Ode to Edie: Andy’s Superstar


One from the Archives

Mayflower girl surrounded by sins.
East coast blue blood coursing through her veins.
Santa Barbara born, raised in the bins,
Escaped to New York to ease her pains.

Poor little rich girl, embraced by the crowd.
She’s danced like a goddess
And the maker was proud.

Watching as she groped for love and affection.
Welcoming her with his arms open wide.
She couldn’t
Much help it when “
It” garnered attention.

He liked all the money and elite cache.
Edie and Andy sounded right, kindred spirits,
With each other to play.

Yet times were quickly changing,
As she was led into the dark.
She looked in the mirror; scarred and ravaged
How did she lose that brilliant spark?

Girl on fire rescued from the flame.
At the Chelsea hotel alone, how far
She had plunged from her fifteen minutes of fame.

Andy created his masterpiece with care.
Then watched as the pieces fell one by one,
Dominoes falling in unison to the sound of despair.

The day she died was just another day.
He pretended and postured, but the truth was in the end
He claimed be barely knew his fragile protégé
.

 

 Copyright ©2008 Veronica Romm

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A Little Walt Whitman


When I heard the learn’d astronomer by Walt Whitman

 

When I heard the learn’d astronomer,
When the proofs, the figures, were ranged in columns before me,
When I was shown the charts and diagrams, to add, divide, and measure them,
When I sitting heard the astronomer where he lectured with much applause in the lecture-room,
How soon unaccountable I became tired and sick,
Till rising and gliding out I wander’d off by myself,
In the mystical moist night-air, and from time to time,
Look’d up in perfect silence at the stars.

 

Just wanted to share some genius with you today.  Those old poets really knew how to make a point.  I had a really tough English teacher two years in a row.  A.P. English was perhaps the most difficult class I ever took.  But Mrs. H pushed my lazy ass and I wrote.  I also got grounded if my grade was below a B and in Mrs. H’s class a C was normal.  I got grounded a few times but usually I intercepted the PINK SLIP she would write to alert my mother of my shameful grade.   I remember reading this and totally understanding it, I had the best discussion with Mrs. H about this poem.  I got an A.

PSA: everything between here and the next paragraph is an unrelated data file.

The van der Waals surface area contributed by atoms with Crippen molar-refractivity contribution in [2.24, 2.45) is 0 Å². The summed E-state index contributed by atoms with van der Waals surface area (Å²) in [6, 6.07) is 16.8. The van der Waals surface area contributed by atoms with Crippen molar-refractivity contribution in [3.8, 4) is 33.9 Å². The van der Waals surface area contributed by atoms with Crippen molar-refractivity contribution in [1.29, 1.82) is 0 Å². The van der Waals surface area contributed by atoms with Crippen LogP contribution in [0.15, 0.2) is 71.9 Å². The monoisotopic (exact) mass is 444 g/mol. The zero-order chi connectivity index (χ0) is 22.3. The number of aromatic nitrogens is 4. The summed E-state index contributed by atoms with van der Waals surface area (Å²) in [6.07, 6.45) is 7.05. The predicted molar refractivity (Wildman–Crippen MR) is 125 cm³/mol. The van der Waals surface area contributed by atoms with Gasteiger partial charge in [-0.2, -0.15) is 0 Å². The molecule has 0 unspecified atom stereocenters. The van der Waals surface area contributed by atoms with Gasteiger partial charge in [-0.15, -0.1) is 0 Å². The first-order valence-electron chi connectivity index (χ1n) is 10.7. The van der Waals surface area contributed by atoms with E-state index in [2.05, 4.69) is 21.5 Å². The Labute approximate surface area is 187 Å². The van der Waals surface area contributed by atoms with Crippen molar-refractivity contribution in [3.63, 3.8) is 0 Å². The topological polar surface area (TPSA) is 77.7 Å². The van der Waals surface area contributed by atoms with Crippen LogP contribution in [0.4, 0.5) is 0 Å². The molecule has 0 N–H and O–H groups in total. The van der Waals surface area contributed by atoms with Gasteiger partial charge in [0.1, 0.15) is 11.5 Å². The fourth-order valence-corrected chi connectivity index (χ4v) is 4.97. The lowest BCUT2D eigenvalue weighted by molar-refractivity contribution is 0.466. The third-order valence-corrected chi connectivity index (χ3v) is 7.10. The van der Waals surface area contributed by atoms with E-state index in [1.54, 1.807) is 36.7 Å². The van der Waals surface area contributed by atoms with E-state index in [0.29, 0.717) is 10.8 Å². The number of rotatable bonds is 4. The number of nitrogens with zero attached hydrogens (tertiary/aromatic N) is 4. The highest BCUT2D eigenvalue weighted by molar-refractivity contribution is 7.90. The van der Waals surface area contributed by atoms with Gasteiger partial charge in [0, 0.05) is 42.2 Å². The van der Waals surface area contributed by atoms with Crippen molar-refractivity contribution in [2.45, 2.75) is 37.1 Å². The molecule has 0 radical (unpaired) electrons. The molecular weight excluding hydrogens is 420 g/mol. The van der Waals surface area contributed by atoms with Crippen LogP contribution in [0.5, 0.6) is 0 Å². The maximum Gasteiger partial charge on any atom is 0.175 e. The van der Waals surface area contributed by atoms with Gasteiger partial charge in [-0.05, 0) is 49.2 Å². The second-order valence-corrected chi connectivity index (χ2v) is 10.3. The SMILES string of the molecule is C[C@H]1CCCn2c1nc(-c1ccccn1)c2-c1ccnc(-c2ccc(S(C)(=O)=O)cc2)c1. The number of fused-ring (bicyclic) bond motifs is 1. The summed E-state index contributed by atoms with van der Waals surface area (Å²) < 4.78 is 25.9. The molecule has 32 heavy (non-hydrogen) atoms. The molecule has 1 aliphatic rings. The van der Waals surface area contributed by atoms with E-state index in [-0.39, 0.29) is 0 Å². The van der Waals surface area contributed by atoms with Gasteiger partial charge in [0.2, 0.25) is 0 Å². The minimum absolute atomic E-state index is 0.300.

Walt Whitman (1819-1892) is America’s world poet — a latter-day successor to Homer, Virgil, Dante, and Shakespeare. In his Leaves of Grass, first published in 1855 and revised and expanded for the rest of his life, he celebrated democracy, nature, love, and friendship. This monumental work chanted praises to the body as well as to the soul, and found beauty and reassurance even in death.

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My Peace


The elusive quest quiet at times, riotous
others, seems ceaseless.
I search for it, I think about it trying to
understand its true meaning.
I shudder when I think I might not get there,
reach it, know it or like it.
It is a word used  often, usually in the same breath
as, war, politics and death.
I write and it gets closer, we are intimate, I feel
clear and it familiar.
It taunts but seems to relent as I embrace it,
recognizing it with admiration.
It is fleeting, and so the trance subsides,
leaving warmth and hope.
One step closer to attaining my peace,
allowing it to attain me.
a reunion.                                                                                                                    
For once at birth,
we were acquainted, now like old friends,
we share a moment and  it’s gone.

Copyright ©2007 Veronica Romm

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